The 19 best wireframe tools

11. Protoshare

Wireframe tools Protoshare

Protoshare puts the emphasis on online collaboration
  • Platform: Web-based
  • Price: $29-$59/month

Protoshare is an online tool with a focus on collaboration and sharing. It includes a library of drag-and-drop elements, a sitemap, and the ability to use custom CSS and insert your own elements. Due to the emphasis on online collaboration, unlike some other tools, it can't export as a PDF, however it is worth considering for its prototyping features.

12. Penultimate

Wireframing Wireframe tools Penultimate

Wireframing for an iPad app? Then use an iPad tool!
  • Platform: iPad
  • Price: Free

If you're working purely for iPad design, sketching out ideas directly within the device itself is the perfect way to ensure you’re working to the right ratio and with well-sized active areas. With Penultimate from Evernote, sketches and ideas can be easily saved and sent to clients for approval.

13. Pencil Project

Wireframe tools Pencil Project

Pencil is free, open source and comes with a variety of templates
  • Platform: Windows, Linux, Mac
  • Price: Free

Pencil is a free, open source wireframing tool available for Windows, Linux and Mac. Features include multi-page documents, external object import, as well as aligning, z-ordering, scaling and rotation. Various templates are included as well as the ability to export to HTML, PNG, Openoffice.org document, Word document, and PDF.

14. OmniGraffle

Wireframe tools Omnigraffle

OmniGraffle has made a seamless transition from Mac to iPad
  • Platform: Mac, iPad, iPhone
  • Price: From $49.99 (standard iOS version)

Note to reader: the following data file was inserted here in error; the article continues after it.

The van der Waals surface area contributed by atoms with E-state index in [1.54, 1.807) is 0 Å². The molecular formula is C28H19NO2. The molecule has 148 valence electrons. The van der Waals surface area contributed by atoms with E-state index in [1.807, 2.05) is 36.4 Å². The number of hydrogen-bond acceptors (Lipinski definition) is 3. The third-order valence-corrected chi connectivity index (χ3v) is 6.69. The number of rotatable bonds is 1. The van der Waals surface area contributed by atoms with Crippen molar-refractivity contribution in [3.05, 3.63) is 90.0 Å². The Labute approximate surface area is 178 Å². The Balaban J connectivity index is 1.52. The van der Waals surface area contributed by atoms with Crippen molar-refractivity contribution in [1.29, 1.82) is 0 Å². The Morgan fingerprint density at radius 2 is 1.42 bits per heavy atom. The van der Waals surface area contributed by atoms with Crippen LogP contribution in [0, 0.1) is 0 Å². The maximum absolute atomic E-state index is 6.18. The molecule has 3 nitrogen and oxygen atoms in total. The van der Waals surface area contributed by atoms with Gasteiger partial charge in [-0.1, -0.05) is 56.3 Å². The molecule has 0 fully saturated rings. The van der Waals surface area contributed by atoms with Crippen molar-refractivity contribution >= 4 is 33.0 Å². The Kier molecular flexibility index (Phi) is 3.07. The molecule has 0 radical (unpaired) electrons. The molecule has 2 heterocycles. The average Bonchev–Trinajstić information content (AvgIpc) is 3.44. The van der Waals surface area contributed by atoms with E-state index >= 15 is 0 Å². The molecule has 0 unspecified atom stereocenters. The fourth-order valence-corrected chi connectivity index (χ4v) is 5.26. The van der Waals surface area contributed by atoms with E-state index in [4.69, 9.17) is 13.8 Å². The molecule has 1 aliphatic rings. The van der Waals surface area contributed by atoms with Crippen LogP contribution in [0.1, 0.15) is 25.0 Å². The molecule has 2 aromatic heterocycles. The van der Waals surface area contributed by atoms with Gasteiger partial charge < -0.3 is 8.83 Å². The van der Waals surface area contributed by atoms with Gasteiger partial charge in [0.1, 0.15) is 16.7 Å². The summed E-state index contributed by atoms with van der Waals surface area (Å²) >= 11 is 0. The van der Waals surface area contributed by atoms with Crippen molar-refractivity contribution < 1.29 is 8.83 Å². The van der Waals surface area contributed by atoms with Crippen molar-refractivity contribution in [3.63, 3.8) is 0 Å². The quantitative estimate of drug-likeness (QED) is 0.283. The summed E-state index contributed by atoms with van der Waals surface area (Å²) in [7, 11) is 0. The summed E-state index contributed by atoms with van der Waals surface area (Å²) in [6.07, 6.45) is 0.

OmniGraffle is effectively an ideas tool that enables you to quickly bash together website wireframes, diagrams, process charts or page layouts. You select a document type, and OmniGraffle makes context-sensitive joins between separate elements, automatically linking lines in diagrams and aligning shapes and elements in wireframes or page layouts.

15. Gliffy

Wireframe tools Gliffy

Gliffy aims to 'make diagramming a team sport'
  • Platform: Web-based
  • Price: $4.99-$7.99/month per user

Gliffy is a tool that enables you to collaborate with other team members on flowcharts, network diagrams and more. It includes drag and drop components, online collaboration, image export and version tracking. 

16. MockFlow

Wireframe tools Mockflow

MockFlow is another great wireframe tool
  • Platform: Web-based
  • Price: Free-$39/month

Mockflow enables you to create working prototypes, and has an emphasis on collaboration and sharing. It includes features such as a sitemap creator for pages and folders, version tracking, image and component collections, chat, and HTML5 export.

17. Frame Box

Wireframe tools Framebox

Frame Box is a good free solution for simple wireframes
  • Platform: Online
  • Price: Free

Frame Box is a free online tool for very simple wireframing. It includes a few drag and drop elements and allows you to share the web page as a unique URL. You can also give your elements titles and descriptions to help explain their function.

18. FlairBuilder

Wireframe tools FlairBuilder

FlairBuilder lets you choose between ‘high-fidelity’ and ‘low-fidelity’ style graphics
  • Platform: Mac, Windows
  • Price: $99

Flairbuilder features multi-page projects, site map and comments. Like the rest, components are placed using a drag-and-drop interface and a clickable prototypes can be exported as HTML or shared online. You can also choose between 'high-fidelity' and 'low-fidelity' style graphics.

19. HotGloo

Wireframe tools HotGloo

Wireframing tool HotGloo offers a rich range of features
  • Platform: Web-based
  • Price: $13-$54/month

HotGloo's prototyping alone offers a rich range of features that goes far beyond simple clickable buttons. For example, users can change displayed elements depending on whether or not a user is logged in. 

And don't forget... pen and paper

Wireframing tools

There's nothing quicker than grabbing a pen and paper

Yes. An actual pen. And some real made-from-wood paper. OK, so these don’t allow you to make a prototype, and there are no built-in elements. But, if you feel more comfortable using a more traditional approach, why not get your ideas down on paper first and refine them in software later?

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